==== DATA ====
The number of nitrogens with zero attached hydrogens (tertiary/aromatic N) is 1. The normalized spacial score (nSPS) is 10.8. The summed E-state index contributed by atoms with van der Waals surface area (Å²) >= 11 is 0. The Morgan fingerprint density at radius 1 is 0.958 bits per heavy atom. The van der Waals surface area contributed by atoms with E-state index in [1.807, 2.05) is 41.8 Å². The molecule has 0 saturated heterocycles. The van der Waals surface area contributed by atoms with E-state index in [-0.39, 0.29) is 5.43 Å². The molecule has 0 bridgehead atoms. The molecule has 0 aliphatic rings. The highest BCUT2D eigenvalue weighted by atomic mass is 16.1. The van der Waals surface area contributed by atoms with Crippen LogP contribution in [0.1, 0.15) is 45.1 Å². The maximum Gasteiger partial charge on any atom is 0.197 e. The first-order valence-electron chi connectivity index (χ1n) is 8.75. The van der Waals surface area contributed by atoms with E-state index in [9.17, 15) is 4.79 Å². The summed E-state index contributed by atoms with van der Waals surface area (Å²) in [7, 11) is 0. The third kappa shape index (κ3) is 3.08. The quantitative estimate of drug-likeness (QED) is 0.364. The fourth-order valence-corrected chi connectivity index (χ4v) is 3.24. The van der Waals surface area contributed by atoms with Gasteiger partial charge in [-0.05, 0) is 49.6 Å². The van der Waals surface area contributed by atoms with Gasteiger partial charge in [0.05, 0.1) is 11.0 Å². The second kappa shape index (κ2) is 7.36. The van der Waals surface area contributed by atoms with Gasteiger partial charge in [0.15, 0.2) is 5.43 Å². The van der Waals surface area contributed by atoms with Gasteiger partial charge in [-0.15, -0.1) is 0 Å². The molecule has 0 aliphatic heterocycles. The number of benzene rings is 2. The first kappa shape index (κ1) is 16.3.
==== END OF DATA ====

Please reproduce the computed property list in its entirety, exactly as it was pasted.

The number of nitrogens with zero attached hydrogens (tertiary/aromatic N) is 1. The normalized spacial score (nSPS) is 10.8. The summed E-state index contributed by atoms with van der Waals surface area (Å²) >= 11 is 0. The Morgan fingerprint density at radius 1 is 0.958 bits per heavy atom. The van der Waals surface area contributed by atoms with E-state index in [1.807, 2.05) is 41.8 Å². The molecule has 0 saturated heterocycles. The van der Waals surface area contributed by atoms with E-state index in [-0.39, 0.29) is 5.43 Å². The molecule has 0 bridgehead atoms. The molecule has 0 aliphatic rings. The highest BCUT2D eigenvalue weighted by atomic mass is 16.1. The van der Waals surface area contributed by atoms with Crippen LogP contribution in [0.1, 0.15) is 45.1 Å². The maximum Gasteiger partial charge on any atom is 0.197 e. The first-order valence-electron chi connectivity index (χ1n) is 8.75. The van der Waals surface area contributed by atoms with E-state index in [9.17, 15) is 4.79 Å². The summed E-state index contributed by atoms with van der Waals surface area (Å²) in [7, 11) is 0. The third kappa shape index (κ3) is 3.08. The quantitative estimate of drug-likeness (QED) is 0.364. The fourth-order valence-corrected chi connectivity index (χ4v) is 3.24. The van der Waals surface area contributed by atoms with Gasteiger partial charge in [-0.05, 0) is 49.6 Å². The van der Waals surface area contributed by atoms with Gasteiger partial charge in [0.05, 0.1) is 11.0 Å². The second kappa shape index (κ2) is 7.36. The van der Waals surface area contributed by atoms with Gasteiger partial charge in [0.15, 0.2) is 5.43 Å². The van der Waals surface area contributed by atoms with Gasteiger partial charge in [-0.15, -0.1) is 0 Å². The molecule has 0 aliphatic heterocycles. The number of benzene rings is 2. The first kappa shape index (κ1) is 16.3.